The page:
Native Plants at Wright Library
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Generous funding made these projects possible. Thank you to our partners: Four Seasons Garden Club, MOMs of Oakwood, Girl Scouts of America, Wright Memorial Public Library Foundation, and Montgomery County.
About Wright Library's Native Plant Gardens
Thanks to community volunteers and grant funding, two gardens featuring Ohio's indigenous plants were established on Wright Library's grounds in the spring of 2022. The project grew out of support from local civic groups and individuals energized by the library's Ecology & Nature programs and the idea of adding native plants in a suburban landscape to support local and migrating pollinators and birds.
Native Pollinator Sun Garden
Located on the southeast corner of the library's lot, the sun garden consists of over 32 different species of plants and meets the qualifications to be part of the Monarch Waystation Program. Signs within the garden educate on the importance of pollinators and the benefits of including native plants in the urban landscape.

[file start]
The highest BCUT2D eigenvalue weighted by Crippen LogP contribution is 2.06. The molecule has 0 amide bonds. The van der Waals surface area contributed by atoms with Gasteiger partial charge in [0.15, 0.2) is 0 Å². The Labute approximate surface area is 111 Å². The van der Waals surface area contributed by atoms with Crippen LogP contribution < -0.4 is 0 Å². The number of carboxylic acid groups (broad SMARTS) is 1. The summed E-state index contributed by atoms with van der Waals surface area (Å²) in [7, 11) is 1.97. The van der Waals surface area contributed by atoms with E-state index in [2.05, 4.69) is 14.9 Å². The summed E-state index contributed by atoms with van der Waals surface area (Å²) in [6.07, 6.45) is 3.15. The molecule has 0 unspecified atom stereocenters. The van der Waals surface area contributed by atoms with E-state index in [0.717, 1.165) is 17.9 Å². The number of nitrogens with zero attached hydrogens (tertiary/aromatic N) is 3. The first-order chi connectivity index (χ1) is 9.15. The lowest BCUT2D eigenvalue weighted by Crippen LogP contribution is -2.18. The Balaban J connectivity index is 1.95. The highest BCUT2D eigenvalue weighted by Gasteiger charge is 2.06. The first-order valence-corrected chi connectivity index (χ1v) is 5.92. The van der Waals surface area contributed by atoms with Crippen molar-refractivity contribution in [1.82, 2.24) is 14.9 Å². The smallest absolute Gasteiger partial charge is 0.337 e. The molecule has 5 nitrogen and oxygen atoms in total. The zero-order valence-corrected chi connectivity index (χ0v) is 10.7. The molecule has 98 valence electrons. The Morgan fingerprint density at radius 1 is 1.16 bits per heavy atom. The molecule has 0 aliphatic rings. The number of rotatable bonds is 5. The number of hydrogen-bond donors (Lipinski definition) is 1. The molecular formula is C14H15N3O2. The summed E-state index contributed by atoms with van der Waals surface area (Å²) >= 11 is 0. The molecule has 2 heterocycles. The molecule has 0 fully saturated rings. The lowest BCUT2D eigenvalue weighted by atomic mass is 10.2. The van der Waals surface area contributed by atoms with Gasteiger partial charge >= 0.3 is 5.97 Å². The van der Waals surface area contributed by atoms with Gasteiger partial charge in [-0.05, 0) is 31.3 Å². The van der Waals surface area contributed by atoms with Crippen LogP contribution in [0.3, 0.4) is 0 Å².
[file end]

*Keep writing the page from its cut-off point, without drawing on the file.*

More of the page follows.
Since the garden planning began in September 2020, the library has continued to gather community support, create community partnerships, locate funding, and add to the garden. In April 2021, the Community Read of the book Nature's Best Hope by Douglas Tallamy galvanized support and resources for the native garden at Wright Library.
Green Oakwood, a local citizen group focused on sustainability, as well as the Dayton native plant nursery Tadmor Greenes have been heavily involved in the progress. The sun garden is a combined effort of Wright Library, OSU Extension Master Gardener Volunteers (OSUE MGV); Dayton Area Wild Ones; Oakwood Girl Scout Lilly Rich; and Green Oakwood.
Native Shade Garden
The northeast side of the library site features over 90 native plants that thrive in shade. A Serviceberry Tree is surrounded by native bushes and a variety of Ohio’s beautiful spring ephemeral wildflowers and groundcover.
Oakwood resident Cheryl Vargas stepped forward as a volunteer keen on establishing a native landscape for the library. Through her involvement with Greater Dayton Partners for the Environment, Green Oakwood, MEEC (Marianist Environmental Education), and Dayton Area Wild Ones, she brings a depth of knowledge and commitment to the shade garden development and community education.